Google is expanding its self-driving car fleet while the California Department of Motor Vehicles is providing more information about self-driving car collisions in California. The information provided, however doesn’t clearly show the cause of the accidents, notes a consumer advocacy group.
This week, Google had 48 permits for self-driving vehicles, while a month earlier, on May 15, DMV had issued Google just 23 permits. The new permits are for the prototype marshmallow-like LSVs that are being tested on private roads now and will be on public roads this summer.
Eight companies have permission to test 82 self-driving cars in California. After Google Tesla has the most permits at 12. Other companies with permits are Volkswagen Audi, Mercedes Benz, Delphi, Bosch and Nissan.
In May, the Associated Press uncovered four accidents in self-driving cars three Lexus models with Google technology and one Dephi self-driving Audi out of the fifty self-driving cars in California. Google then admitted to total of eleven self-driving accidents. The Associated Press and Consumer Watchdog request full disclosure of the details of the accidents. However, the DMV then said it treated driverless car accident reports confidentially and would not release them.
John M. Simpson, Consumer Watchdog’s Privacy Project director asked at the recent Google’s shareholders meeting that Google release official accident reports. Then Google began offering monthly reports about robot car testing that included a synopses of crashes.
The California Department of Motor Vehicles changed its policies and will now release accident reports about crashes involving self-driving cars that are being tested on public roads.
Roger J. Sato, Senior Staff Counsel stated that DMV at first did not release the reports based on Vehicle Code provisions that require accident reports concerning traffic injuries or fatalities to remain confidential.
After pressure from the media, DMV determined that it was possible to release the factual information related to the autonomous vehicle reports and keep the personal information of the drivers involved in the accidents and other information not disclosable by law confidential.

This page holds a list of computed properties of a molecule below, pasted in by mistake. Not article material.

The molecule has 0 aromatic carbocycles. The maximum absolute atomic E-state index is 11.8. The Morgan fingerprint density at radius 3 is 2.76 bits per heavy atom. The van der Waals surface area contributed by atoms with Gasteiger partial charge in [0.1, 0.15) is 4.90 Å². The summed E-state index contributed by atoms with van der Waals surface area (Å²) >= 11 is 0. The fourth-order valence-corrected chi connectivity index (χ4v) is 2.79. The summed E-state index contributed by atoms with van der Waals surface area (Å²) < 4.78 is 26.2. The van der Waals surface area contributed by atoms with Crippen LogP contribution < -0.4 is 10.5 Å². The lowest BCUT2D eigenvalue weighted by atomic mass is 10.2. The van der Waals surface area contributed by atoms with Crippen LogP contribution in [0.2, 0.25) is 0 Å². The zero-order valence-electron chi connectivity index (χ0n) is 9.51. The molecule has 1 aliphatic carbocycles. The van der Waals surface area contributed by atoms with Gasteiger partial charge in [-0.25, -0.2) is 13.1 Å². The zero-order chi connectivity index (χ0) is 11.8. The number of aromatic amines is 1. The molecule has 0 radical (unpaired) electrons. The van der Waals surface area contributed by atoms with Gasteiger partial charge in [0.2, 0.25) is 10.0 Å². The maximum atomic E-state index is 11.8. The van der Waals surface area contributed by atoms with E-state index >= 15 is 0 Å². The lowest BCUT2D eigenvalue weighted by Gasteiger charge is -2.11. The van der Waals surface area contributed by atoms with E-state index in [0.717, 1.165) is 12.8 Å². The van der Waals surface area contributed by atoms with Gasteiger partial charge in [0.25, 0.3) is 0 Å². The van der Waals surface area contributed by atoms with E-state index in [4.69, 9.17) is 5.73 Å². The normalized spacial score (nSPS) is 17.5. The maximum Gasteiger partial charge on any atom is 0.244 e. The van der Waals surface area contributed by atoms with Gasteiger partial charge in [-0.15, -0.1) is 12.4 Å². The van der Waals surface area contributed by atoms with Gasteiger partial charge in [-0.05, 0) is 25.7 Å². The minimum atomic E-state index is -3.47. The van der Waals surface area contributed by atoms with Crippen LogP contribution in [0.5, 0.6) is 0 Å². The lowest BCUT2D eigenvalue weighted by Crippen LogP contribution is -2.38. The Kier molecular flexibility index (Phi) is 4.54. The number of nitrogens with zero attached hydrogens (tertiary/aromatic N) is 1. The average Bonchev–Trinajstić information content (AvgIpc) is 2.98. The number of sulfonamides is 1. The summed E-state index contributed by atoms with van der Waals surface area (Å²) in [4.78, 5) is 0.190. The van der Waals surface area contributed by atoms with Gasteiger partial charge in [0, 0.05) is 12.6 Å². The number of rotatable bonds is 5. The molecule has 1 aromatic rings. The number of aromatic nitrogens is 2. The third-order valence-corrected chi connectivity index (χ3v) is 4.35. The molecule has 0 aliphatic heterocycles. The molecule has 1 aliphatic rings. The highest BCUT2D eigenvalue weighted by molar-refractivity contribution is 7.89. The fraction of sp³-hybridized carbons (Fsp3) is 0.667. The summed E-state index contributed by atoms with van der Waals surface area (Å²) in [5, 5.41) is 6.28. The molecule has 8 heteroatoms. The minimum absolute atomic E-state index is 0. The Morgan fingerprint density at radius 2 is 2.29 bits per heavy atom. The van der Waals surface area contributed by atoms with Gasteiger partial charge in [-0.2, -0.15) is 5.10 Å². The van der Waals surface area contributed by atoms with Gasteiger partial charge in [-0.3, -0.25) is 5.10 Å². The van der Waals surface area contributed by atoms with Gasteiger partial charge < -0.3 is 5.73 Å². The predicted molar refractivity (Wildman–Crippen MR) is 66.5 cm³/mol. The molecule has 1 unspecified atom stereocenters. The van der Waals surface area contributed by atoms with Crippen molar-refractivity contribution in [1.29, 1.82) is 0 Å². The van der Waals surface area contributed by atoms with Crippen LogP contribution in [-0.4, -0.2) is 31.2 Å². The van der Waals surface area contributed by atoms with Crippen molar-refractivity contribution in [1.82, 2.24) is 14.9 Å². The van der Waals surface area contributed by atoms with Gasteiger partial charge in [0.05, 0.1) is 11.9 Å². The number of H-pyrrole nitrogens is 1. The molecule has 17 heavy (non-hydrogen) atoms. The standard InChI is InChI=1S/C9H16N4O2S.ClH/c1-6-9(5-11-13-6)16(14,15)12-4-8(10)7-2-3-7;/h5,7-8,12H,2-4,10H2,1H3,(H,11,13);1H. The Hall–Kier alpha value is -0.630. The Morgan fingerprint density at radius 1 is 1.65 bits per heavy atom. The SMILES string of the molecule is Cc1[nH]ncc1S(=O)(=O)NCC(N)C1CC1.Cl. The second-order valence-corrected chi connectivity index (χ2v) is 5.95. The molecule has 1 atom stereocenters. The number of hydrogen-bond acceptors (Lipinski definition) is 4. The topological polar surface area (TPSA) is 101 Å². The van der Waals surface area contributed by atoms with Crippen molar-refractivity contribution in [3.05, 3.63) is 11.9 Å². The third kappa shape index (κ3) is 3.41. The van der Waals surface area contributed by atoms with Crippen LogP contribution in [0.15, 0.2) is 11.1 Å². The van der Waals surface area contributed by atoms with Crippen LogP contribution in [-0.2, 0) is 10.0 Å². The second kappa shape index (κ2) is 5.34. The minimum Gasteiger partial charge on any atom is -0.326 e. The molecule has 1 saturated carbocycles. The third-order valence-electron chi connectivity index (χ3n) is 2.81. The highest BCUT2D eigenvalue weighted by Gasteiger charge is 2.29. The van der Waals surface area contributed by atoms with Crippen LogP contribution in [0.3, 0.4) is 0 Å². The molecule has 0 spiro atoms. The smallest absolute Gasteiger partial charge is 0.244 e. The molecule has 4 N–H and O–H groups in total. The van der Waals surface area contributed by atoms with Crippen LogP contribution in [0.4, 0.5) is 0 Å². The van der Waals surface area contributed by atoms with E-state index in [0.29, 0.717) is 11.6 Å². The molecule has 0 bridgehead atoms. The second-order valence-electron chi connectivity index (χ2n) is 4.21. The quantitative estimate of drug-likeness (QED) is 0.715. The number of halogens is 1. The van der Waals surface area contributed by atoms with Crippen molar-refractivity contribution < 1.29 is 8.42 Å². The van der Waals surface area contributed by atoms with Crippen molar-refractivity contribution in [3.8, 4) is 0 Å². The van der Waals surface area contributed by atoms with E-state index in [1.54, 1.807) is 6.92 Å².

Reports are available however the names of the drivers and the VIN numbers will not be released. The DMV reports released gave the date and time of the accidents and the make and model of the other cars. The details of the accidents are sparse.
“The information released by the DMV offers more details than Google’s own reports,” said John Simpson, “However, we need to know why the accidents happened.”
Consumer Watchdog wants to know more details. The accidents could be caused by the way the self-driving cars are moving or stopped. Say the cars are stopping for yellow lights which a human would not do or staying stopped for longer times than the drivers behind them expect, the style of driving could be contributing to problem.
“It’s not enough to have the companies who are testing the cars to report the incidents,” said Simpson who noted that there should be documentation that is impartial.
The self-driving rules issued by the DMV require that the “Manufacturer reports to DMV any accident involving a test vehicle or any situation where the autonomous technology disengages during operation and maintains $5 million insurance or surety bond.”
A Google spokeswoman could not tell the Associated Press whether the company had filed DMV reports on any of the first eight accidents, and said she could not provide damage estimates because repairs were done in-house, without a bill.
Since, May the number of Google crashes now stands at 13. In one crash, involving a Delphi car, the car was hit by another car while stopped at a light in manual driving mode. Chris Urmson, Google’s Self-Driving car Director, claimed that none of the Google cars were at fault.
A question we at AUTO Connected Car News ask, “If there are cameras on these self-driving cars, why aren’t they required to turn over video of the collisions?” Say for example, the Google self-driving car is stopped at a light, the front camera captures that the light changes to green, the car does not move and the rear camera shows very far behind the car is a driver who sees the light is green and doesn’t brake. Then who’s at fault?
Consumer Watchdog is advocating for there to be a steering wheel, brake pedal and accelerator in each car, so that human drivers can take over if there is trouble. They also want to protect private information gathered by the self-driving robot cars from being used for any purpose other than driving the cars.
A Boston Consulting Group study found that for those who wouldn’t buy an an autonomous vehicle, the biggest considerations appear to be reliability, cyber security, and uncertainty about AV interactions with other vehicles on the road.
Men and younger people prefer self-driving cars, while women and most people are skeptical.
Daimler, Tesla, Audi and Delphi appear to winning self-driving connected car race in the second quarter of this year.